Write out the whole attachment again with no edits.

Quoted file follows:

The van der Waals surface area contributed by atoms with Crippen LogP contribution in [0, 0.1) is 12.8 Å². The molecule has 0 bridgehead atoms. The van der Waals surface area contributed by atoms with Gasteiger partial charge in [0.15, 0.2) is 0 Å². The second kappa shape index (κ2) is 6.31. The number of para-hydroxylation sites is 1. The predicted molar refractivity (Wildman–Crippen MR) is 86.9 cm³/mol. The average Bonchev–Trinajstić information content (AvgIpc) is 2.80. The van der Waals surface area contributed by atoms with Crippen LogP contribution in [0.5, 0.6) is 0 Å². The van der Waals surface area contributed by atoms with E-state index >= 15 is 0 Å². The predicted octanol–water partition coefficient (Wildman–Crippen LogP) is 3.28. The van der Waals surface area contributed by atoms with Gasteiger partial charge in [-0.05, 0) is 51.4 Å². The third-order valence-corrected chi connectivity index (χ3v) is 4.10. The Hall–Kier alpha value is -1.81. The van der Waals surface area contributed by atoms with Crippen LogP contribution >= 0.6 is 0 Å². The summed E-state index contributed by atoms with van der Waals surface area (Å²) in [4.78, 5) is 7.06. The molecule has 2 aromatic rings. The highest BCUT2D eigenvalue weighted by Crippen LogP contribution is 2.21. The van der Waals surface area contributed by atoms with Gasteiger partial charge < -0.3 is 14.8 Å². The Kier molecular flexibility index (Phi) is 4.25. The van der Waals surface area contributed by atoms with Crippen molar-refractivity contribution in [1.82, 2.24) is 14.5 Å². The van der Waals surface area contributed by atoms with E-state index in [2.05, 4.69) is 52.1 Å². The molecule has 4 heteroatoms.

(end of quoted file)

The van der Waals surface area contributed by atoms with Crippen LogP contribution in [0, 0.1) is 12.8 Å². The molecule has 0 bridgehead atoms. The van der Waals surface area contributed by atoms with Gasteiger partial charge in [0.15, 0.2) is 0 Å². The second kappa shape index (κ2) is 6.31. The number of para-hydroxylation sites is 1. The predicted molar refractivity (Wildman–Crippen MR) is 86.9 cm³/mol. The average Bonchev–Trinajstić information content (AvgIpc) is 2.80. The van der Waals surface area contributed by atoms with Crippen LogP contribution in [0.5, 0.6) is 0 Å². The van der Waals surface area contributed by atoms with E-state index >= 15 is 0 Å². The predicted octanol–water partition coefficient (Wildman–Crippen LogP) is 3.28. The van der Waals surface area contributed by atoms with Gasteiger partial charge in [-0.05, 0) is 51.4 Å². The third-order valence-corrected chi connectivity index (χ3v) is 4.10. The Hall–Kier alpha value is -1.81. The van der Waals surface area contributed by atoms with Crippen LogP contribution >= 0.6 is 0 Å². The summed E-state index contributed by atoms with van der Waals surface area (Å²) in [4.78, 5) is 7.06. The molecule has 2 aromatic rings. The highest BCUT2D eigenvalue weighted by Crippen LogP contribution is 2.21. The van der Waals surface area contributed by atoms with Gasteiger partial charge < -0.3 is 14.8 Å². The Kier molecular flexibility index (Phi) is 4.25. The van der Waals surface area contributed by atoms with Crippen molar-refractivity contribution in [1.82, 2.24) is 14.5 Å². The van der Waals surface area contributed by atoms with E-state index in [2.05, 4.69) is 52.1 Å². The molecule has 4 heteroatoms.